Brazil’s President Michel Temer waves as he exits after attending a ceremony at the Planalto Presidential Palace, in Brasilia, Monday, June 26, 2017. Temer is expressing defiance in the face of possible corruption charges, the lowest approval rating for a Brazilian leader in a generation and calls for his resignation. He says nothing will “destroy” his government. (AP Photo/Eraldo Peres)
RIO DE JANEIRO (AP) — In a scathing 64-page indictment, Brazil’s top prosecutor described a scheming, arrogant and corrupt President Michel Temer who lined his pockets with illegal money while showing little regard for the office he represented.
Whether Attorney General Rodrigo Janot’s formal accusation late Monday pressures Temer to consider resigning — he has insisted he won’t and denied any wrongdoing — could depend on the reaction of lawmakers and the markets in Latin America’s largest nation in the days and weeks ahead.
When Janot opened the investigation last month, the markets tanked and Brazil’s real currency fell sharply against the U.S. dollar. Lawmakers, particularly members of Temer’s coalition, then spent several weeks soul-searching about whether to stick with the president or bail on him because of fears that association could be toxic for election chances next year. Now they have much more to consider.
“There will be a tug-of-war between the executive branch and society for support in Congress,” said Fabiano Angelico, a Sao Paulo-based consultant, adding that ultimately lawmakers “want to get re-elected.”
The corruption accusation against Temer for allegedly taking bribes gives him the dubious distinction of being the first sitting president in Latin America’s largest nation to face criminal charges. It’s the latest salvo in an intensifying showdown between Temer and justice officials who are building a corruption case that reaches to the highest levels.
The office of the presidency said it would not have comment Monday night.
The case now goes to the lower Chamber of Deputies in Congress, which must decide whether it has merit. If two-thirds of the legislature decides that it does, then the president will be suspended for up to 180 days while a trial is conducted. House Speaker Rodrigo Maia, an ally of Temer, would be president in the interim.
In his decision, Janot said that at some point between March and April of this year Temer took a bribe of around $150,000 offered by Joesly Batista, former chairman of meat-packing giant JBS.
Janot’s investigation into Temer was looking into corruption, obstruction of justice and being part of a criminal organization. A recording emerged that apparently captured Temer, in a late-night conversation with Batista earlier this year, endorsing hush money to former House Speaker Eduardo Cunha, a former Temer ally who is serving a 15-year sentence for corruption. Batista reached a plea agreement with federal prosecutors.
Janot’s decision to put forward only the corruption charge may be a strategy to force the Chamber of Deputies to first deal with it before having to consider the other allegations.
The accusation comes with a blistering assessment of Temer and his actions as Brazil’s top leader. Janot said bribes to Temer could have reached about $12 million over nine months, and that Temer showed a total disregard for the office.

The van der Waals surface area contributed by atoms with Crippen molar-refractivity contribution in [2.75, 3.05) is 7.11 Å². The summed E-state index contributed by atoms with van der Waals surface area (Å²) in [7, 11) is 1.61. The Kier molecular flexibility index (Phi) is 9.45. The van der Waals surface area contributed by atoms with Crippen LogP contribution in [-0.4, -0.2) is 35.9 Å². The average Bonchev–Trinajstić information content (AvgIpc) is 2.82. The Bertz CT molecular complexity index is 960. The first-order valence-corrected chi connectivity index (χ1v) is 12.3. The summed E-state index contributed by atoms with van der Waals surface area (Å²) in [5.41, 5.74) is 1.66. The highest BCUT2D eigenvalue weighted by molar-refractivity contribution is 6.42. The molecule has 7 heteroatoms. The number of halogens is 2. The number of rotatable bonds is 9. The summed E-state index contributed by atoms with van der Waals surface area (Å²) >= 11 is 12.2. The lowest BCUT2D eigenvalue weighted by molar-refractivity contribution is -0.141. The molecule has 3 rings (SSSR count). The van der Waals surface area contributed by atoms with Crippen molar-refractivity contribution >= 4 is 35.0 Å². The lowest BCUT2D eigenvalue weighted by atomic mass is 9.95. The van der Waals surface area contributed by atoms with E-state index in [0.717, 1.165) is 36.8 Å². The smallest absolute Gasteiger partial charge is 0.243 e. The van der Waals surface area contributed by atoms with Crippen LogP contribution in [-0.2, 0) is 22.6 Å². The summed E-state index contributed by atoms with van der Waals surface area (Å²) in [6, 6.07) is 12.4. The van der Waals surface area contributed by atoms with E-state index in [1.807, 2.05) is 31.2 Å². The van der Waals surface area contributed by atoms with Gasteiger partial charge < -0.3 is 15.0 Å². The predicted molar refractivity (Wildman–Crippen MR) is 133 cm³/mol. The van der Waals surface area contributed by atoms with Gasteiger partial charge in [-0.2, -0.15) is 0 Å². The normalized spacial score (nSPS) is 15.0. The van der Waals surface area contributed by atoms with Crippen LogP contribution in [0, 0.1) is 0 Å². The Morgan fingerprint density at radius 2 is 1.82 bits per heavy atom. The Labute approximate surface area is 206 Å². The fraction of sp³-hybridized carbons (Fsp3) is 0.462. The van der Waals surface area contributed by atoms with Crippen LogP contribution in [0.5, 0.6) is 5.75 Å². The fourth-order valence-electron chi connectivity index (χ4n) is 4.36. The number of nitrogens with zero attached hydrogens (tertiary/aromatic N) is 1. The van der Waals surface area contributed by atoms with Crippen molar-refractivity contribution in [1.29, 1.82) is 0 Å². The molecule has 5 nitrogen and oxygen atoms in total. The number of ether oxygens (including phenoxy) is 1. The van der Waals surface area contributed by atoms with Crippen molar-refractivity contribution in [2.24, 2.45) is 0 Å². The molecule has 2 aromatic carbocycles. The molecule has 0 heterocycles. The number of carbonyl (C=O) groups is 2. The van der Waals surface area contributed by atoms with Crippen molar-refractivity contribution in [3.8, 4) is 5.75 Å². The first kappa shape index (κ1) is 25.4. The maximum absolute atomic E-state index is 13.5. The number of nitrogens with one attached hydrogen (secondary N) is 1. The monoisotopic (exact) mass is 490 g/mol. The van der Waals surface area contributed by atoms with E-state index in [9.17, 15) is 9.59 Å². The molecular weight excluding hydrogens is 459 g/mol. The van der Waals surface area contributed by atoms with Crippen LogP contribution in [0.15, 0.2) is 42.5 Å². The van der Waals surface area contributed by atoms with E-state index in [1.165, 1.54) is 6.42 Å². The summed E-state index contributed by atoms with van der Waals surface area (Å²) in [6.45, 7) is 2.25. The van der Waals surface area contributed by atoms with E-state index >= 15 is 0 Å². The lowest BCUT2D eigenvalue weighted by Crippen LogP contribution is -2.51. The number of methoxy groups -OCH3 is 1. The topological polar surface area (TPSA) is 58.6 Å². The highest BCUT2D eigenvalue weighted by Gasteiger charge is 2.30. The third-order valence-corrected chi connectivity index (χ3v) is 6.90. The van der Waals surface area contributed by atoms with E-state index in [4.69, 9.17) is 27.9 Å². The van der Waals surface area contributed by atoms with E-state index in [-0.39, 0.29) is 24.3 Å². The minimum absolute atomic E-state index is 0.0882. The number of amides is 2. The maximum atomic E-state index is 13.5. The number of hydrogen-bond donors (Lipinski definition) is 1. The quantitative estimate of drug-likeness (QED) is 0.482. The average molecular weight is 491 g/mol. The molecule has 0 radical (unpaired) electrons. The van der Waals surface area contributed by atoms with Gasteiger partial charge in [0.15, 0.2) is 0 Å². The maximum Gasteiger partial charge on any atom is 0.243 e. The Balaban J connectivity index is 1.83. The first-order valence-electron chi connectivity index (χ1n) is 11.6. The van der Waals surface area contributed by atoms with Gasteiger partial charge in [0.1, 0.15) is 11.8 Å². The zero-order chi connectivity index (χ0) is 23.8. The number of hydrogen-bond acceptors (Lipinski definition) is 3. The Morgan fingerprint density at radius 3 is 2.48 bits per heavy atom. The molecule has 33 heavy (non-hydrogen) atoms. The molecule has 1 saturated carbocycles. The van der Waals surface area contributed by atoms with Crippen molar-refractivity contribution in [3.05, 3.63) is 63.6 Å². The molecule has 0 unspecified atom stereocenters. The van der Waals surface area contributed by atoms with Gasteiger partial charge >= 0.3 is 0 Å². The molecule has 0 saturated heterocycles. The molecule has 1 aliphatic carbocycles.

“The circumstances of this meeting (with Batista) – at night and without any register in the official schedule of the president of the Republic – reveal the intent of not leaving traces of the criminal actions already taken,” wrote Janot.
Janot said the “spurious scheme” had been going on for a few years and Temer had “middlemen to receive bribes.”
He wrote that Temer should pay $3 million in damages.
Earlier Monday, Temer sought to show that his government was conducting business as usual, defiantly saying he wasn’t going anywhere in his first comments since returning from a trip to Russia and Norway last week.
“Nothing will destroy us. Not me and not our ministers,” he said during the ceremonial signing of a bill in the capital of Brasilia.
Despite the optimism, Temer is facing risks to his mandate on several fronts, from tanking popularity to numerous calls, including from heavyweight politicians, for him to step down.
His trip last week to Russia and Norway ended up underscoring the president’s problems and Brazil’s diminished stature overseas.
Few people showed up at the reception at Brazil’s embassy in Moscow, no top Norwegian officials welcomed Temer at Oslo’s airport and the country’s prime minister, Erna Solberg, gave Temer a public lecture about the colossal “Car Wash” investigation that has upended Brazilian politics and could even jail Temer and several of his Cabinet ministers.
Launched in March 2014, the investigation into billions of dollars in inflated construction contracts and kickbacks to politicians has landed dozens of the country’s elite in jail.
Temer, who took over in May of last year after President Dilma Rousseff was impeached and later removed from office, has the lowest approval rating of a president since 1989.
The Datafolha polling institute showed over the weekend that just 7 percent of those questioned approved of Temer’s administration, the worst since the country was embroiled in a crisis of hyper-inflation on the watch of President Jose Sarney.
Even stalwart allies have begun to abandon Temer.
Former President Fernando Henrique Cardoso, who initially supported Temer and is a key leader of the junior coalition party, said in an article published by daily Folha de S.Paulo on Monday that the president could end the crisis by ushering in new elections sooner than the end of his mandate, which goes through 2018.
“I plead with the president to meditate over the opportunity of such a gesture of greatness,” said Cardoso.
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